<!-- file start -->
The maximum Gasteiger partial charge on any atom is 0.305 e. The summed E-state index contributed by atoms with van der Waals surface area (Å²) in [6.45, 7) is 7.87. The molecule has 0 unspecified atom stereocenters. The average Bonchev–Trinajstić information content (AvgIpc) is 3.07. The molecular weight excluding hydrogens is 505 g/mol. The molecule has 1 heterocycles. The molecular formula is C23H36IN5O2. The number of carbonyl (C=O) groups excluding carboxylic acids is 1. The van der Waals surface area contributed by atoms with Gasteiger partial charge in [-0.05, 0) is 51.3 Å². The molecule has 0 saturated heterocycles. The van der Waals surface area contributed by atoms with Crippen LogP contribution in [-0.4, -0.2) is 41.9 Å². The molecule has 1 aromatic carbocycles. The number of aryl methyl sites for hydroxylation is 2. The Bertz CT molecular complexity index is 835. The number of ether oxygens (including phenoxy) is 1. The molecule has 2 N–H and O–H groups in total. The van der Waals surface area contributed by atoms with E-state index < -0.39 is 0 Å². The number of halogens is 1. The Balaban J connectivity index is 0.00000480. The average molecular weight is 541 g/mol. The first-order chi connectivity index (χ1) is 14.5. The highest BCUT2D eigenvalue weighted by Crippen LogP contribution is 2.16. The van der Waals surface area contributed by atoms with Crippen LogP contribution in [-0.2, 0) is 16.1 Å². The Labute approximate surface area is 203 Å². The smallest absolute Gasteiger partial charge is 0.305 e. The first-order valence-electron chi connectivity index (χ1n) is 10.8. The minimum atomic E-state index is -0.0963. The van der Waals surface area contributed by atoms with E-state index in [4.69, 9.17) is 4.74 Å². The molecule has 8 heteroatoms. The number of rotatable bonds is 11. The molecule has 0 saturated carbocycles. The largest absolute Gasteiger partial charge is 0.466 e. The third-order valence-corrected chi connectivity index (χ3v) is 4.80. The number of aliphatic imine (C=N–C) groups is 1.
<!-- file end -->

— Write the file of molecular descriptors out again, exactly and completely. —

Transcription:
The maximum Gasteiger partial charge on any atom is 0.305 e. The summed E-state index contributed by atoms with van der Waals surface area (Å²) in [6.45, 7) is 7.87. The molecule has 0 unspecified atom stereocenters. The average Bonchev–Trinajstić information content (AvgIpc) is 3.07. The molecular weight excluding hydrogens is 505 g/mol. The molecule has 1 heterocycles. The molecular formula is C23H36IN5O2. The number of carbonyl (C=O) groups excluding carboxylic acids is 1. The van der Waals surface area contributed by atoms with Gasteiger partial charge in [-0.05, 0) is 51.3 Å². The molecule has 0 saturated heterocycles. The van der Waals surface area contributed by atoms with Crippen LogP contribution in [-0.4, -0.2) is 41.9 Å². The molecule has 1 aromatic carbocycles. The number of aryl methyl sites for hydroxylation is 2. The Bertz CT molecular complexity index is 835. The number of ether oxygens (including phenoxy) is 1. The molecule has 2 N–H and O–H groups in total. The van der Waals surface area contributed by atoms with E-state index < -0.39 is 0 Å². The number of halogens is 1. The Balaban J connectivity index is 0.00000480. The average molecular weight is 541 g/mol. The first-order chi connectivity index (χ1) is 14.5. The highest BCUT2D eigenvalue weighted by Crippen LogP contribution is 2.16. The van der Waals surface area contributed by atoms with Crippen LogP contribution in [-0.2, 0) is 16.1 Å². The Labute approximate surface area is 203 Å². The smallest absolute Gasteiger partial charge is 0.305 e. The first-order valence-electron chi connectivity index (χ1n) is 10.8. The minimum atomic E-state index is -0.0963. The van der Waals surface area contributed by atoms with E-state index in [4.69, 9.17) is 4.74 Å². The molecule has 8 heteroatoms. The number of rotatable bonds is 11. The molecule has 0 saturated carbocycles. The largest absolute Gasteiger partial charge is 0.466 e. The third-order valence-corrected chi connectivity index (χ3v) is 4.80. The number of aliphatic imine (C=N–C) groups is 1.